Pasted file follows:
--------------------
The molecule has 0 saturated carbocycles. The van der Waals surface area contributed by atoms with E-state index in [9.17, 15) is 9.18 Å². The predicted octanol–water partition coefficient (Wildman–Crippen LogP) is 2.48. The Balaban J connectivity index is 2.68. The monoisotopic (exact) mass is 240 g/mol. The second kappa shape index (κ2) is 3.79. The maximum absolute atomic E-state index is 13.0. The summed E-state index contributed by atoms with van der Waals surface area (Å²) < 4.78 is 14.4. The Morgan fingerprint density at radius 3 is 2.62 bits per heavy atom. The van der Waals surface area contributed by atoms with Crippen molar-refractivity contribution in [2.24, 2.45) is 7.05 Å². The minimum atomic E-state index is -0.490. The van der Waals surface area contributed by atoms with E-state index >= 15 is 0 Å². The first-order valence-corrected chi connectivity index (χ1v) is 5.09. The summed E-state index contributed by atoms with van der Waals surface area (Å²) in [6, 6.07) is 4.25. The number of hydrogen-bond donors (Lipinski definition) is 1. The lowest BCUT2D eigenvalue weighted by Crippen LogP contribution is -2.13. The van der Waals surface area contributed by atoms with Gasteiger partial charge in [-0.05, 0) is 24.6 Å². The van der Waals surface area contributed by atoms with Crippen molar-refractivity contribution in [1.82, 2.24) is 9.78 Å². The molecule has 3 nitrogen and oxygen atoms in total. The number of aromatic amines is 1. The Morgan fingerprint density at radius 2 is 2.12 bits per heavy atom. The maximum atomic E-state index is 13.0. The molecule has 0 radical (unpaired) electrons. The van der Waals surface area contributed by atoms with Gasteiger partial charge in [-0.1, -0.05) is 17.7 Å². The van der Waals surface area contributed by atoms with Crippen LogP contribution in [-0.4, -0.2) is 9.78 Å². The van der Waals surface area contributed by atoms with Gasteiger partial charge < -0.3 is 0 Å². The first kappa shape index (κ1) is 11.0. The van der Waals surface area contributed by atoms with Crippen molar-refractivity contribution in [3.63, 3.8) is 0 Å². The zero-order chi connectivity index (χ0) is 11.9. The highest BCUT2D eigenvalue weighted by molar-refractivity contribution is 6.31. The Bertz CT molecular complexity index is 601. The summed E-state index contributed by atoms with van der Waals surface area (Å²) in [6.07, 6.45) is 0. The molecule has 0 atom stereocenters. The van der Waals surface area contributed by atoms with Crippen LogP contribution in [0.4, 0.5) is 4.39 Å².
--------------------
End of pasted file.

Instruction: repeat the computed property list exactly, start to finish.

The molecule has 0 saturated carbocycles. The van der Waals surface area contributed by atoms with E-state index in [9.17, 15) is 9.18 Å². The predicted octanol–water partition coefficient (Wildman–Crippen LogP) is 2.48. The Balaban J connectivity index is 2.68. The monoisotopic (exact) mass is 240 g/mol. The second kappa shape index (κ2) is 3.79. The maximum absolute atomic E-state index is 13.0. The summed E-state index contributed by atoms with van der Waals surface area (Å²) < 4.78 is 14.4. The Morgan fingerprint density at radius 3 is 2.62 bits per heavy atom. The van der Waals surface area contributed by atoms with Crippen molar-refractivity contribution in [2.24, 2.45) is 7.05 Å². The minimum atomic E-state index is -0.490. The van der Waals surface area contributed by atoms with E-state index >= 15 is 0 Å². The first-order valence-corrected chi connectivity index (χ1v) is 5.09. The summed E-state index contributed by atoms with van der Waals surface area (Å²) in [6, 6.07) is 4.25. The number of hydrogen-bond donors (Lipinski definition) is 1. The lowest BCUT2D eigenvalue weighted by Crippen LogP contribution is -2.13. The van der Waals surface area contributed by atoms with Gasteiger partial charge in [-0.05, 0) is 24.6 Å². The van der Waals surface area contributed by atoms with Crippen molar-refractivity contribution in [1.82, 2.24) is 9.78 Å². The molecule has 3 nitrogen and oxygen atoms in total. The number of aromatic amines is 1. The Morgan fingerprint density at radius 2 is 2.12 bits per heavy atom. The maximum atomic E-state index is 13.0. The molecule has 0 radical (unpaired) electrons. The van der Waals surface area contributed by atoms with Gasteiger partial charge in [-0.1, -0.05) is 17.7 Å². The van der Waals surface area contributed by atoms with Crippen LogP contribution in [-0.4, -0.2) is 9.78 Å². The van der Waals surface area contributed by atoms with Gasteiger partial charge < -0.3 is 0 Å². The first kappa shape index (κ1) is 11.0. The van der Waals surface area contributed by atoms with Crippen molar-refractivity contribution in [3.63, 3.8) is 0 Å². The zero-order chi connectivity index (χ0) is 11.9. The highest BCUT2D eigenvalue weighted by molar-refractivity contribution is 6.31. The Bertz CT molecular complexity index is 601. The summed E-state index contributed by atoms with van der Waals surface area (Å²) in [6.07, 6.45) is 0. The molecule has 0 atom stereocenters. The van der Waals surface area contributed by atoms with Crippen LogP contribution in [0.4, 0.5) is 4.39 Å².